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A flurry of skiing articles from the Journal this week! All deserve comment, but the moderators don’t agree, so when the discussion section is turned off I’m stuck writing blog posts.

The subtitle of Why You Should Never Buy Ski Gear Again bolsters what you’re already thinking:

“Flying with ski gear is a pain, and even the best equipment depreciates quicker than fast-fashion. Here, why you should rent—never buy—nearly all your slope needs from now on”

I’m a skier–a pretty serious one–and I take issue with ever point sofar raised.

This year, I’ve noticed a proliferation of services that “solve” the “problem” of transporting gear. Some of them ship your ski gear to your hotel. Others, like Ski Butlers mentioned in the article, bring the entire boutique to your hotel room for you to select your setup.

First off, there is one perpetuated falsehood that must be corrected: It’s not hard to travel with ski gear!

“I’ve muscled a mountain of equipment into several duffels for the plane and torched my Amex with baggage fees only to stuff everything into the always-smaller-than-advertised rental car when I land. The only real alternative was renting scuffed-up gear at the resort.”

There’s this thing called the ski roller bag. It fits two pairs of skis, a pair of boots, and everything else you can pack in while keeping things under fifty pounds. People don’t seem to realize this, but on every non-budget airline, these bags qualify as sports equipment. They fly for the same price as a checked bag. On airlines such as United, you can check a smaller ski bag under the sporting label and then check a boot bag for free.

No single person has any business bringing “several,” which implies “more than a couple (2)” duffle bags on a ski trip. This is a gross exaggeration.

It’s weird to bring up the rental car. If you actually have so much money that you’d rather rent things in order to ski in a fresh outfit every day, you’ll be taking a private shuttle to the resort from the airport–especially at most of the resorts mentioned in the article. If you are going to rent a car to drive to a ski resort, you’re going to get something that should have four-wheel drive. Trunk space shouldn’t be a problem here.

“What does it feel like to leave for a ski trip with nothing but street clothes, a swimsuit for the hot tub, and custom-fitted ski boots? Exactly what it should feel like: a vacation.”

The author finally admits that renting boots isn’t fun. Yet, it’s kind of implied that showing up to a ski resort without anything is somehow relaxing. Even if there’s a pre-approved price arrangement, you still don’t have clothes you can ski in! So you need to take time away from the hot tub or the bar or even the slopes in order to pick out your gear. Surprise–none of the ski butlers are going to be around when you get to the resort at 9 PM on a Thursday.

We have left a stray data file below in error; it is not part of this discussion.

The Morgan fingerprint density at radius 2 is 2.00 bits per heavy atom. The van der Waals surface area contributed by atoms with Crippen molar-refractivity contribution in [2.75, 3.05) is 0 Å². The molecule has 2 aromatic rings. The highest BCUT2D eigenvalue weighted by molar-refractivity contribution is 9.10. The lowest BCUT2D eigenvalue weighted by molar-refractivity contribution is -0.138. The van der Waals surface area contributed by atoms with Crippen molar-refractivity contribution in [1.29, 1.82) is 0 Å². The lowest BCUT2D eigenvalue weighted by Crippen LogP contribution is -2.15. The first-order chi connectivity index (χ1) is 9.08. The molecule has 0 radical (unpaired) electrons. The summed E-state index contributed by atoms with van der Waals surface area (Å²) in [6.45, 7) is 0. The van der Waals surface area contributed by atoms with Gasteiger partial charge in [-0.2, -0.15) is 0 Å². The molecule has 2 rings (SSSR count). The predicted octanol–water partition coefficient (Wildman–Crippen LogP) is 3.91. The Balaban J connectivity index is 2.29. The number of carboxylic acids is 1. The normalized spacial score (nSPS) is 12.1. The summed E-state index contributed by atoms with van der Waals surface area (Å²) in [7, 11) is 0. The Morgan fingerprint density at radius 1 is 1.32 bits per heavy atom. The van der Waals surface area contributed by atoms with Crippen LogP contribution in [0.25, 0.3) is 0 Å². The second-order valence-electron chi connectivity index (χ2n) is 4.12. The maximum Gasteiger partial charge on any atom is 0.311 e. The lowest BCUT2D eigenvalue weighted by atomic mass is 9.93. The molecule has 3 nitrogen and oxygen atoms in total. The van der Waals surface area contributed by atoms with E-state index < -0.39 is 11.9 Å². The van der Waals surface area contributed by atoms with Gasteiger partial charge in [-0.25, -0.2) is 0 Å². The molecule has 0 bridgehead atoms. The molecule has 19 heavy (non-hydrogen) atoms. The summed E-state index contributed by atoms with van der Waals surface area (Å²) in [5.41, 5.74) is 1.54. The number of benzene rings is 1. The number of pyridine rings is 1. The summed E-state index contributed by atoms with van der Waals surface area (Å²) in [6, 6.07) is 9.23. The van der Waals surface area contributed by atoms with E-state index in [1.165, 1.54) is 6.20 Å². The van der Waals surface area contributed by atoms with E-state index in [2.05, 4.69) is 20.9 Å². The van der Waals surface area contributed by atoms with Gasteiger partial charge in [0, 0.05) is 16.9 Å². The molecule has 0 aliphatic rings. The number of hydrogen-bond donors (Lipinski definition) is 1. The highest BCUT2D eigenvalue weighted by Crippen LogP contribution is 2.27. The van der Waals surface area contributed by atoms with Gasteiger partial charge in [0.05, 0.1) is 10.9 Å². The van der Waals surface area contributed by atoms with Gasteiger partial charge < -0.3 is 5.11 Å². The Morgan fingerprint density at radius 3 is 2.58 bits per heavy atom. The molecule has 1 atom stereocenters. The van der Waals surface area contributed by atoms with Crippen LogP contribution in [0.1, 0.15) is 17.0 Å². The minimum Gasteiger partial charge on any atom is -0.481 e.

Once you finally meet up with your butler or enter a full-service rental shop, you’ll reach the point of decision exhaustion very quickly. The fact of the matter is that ski gear, more so than any other clothing that people would rent, needs to be constantly tested under extreme conditions before you know if it’s right for you. How do you know that a jacket is warm enough or actually waterproof enough until you’re in a blizzard? How do you know that a goggle’s tint is correct for the phases of the sun? What are the standards for assessing helmets for crumple following each rental?

Skis and poles, fine, rent them. You don’t need a fancy service to do this. Every resort worth going to has a wonderful… typical… ski shop that can meet your needs.

Ski gear depreciates quicker than fast-fashion?

It’s taken me a long time to optimize my equipment. I have no intention of replacing it anytime soon and I doubt it’s going out of style. Most of it looks and performs as good as the day I bought it. For example, my Flylow Lab Coat is not only 30k waterproof but also bulletproof. So are the Flylow Chemical pants. We’ve reached “peak goggle” where goggles are lightweight, aesthetically-pleasing, and provide perfect peripheral vision. There is no fashion to change here. Snowsports enthusiasts want to see as much as possible and we’re never going back. It’s at a point where the best gear, in general, is so useful and so durable that people rarely think of swapping.

While you are trying to decide which mediocre rented pants match your mediocre rented jacket at 10 AM on a powder day, I’ll be ripping my fifth run. Just make sure you buy a shirt at Jackson or the locals will still hate you.

Re: Why You Should Never Buy Ski Gear Again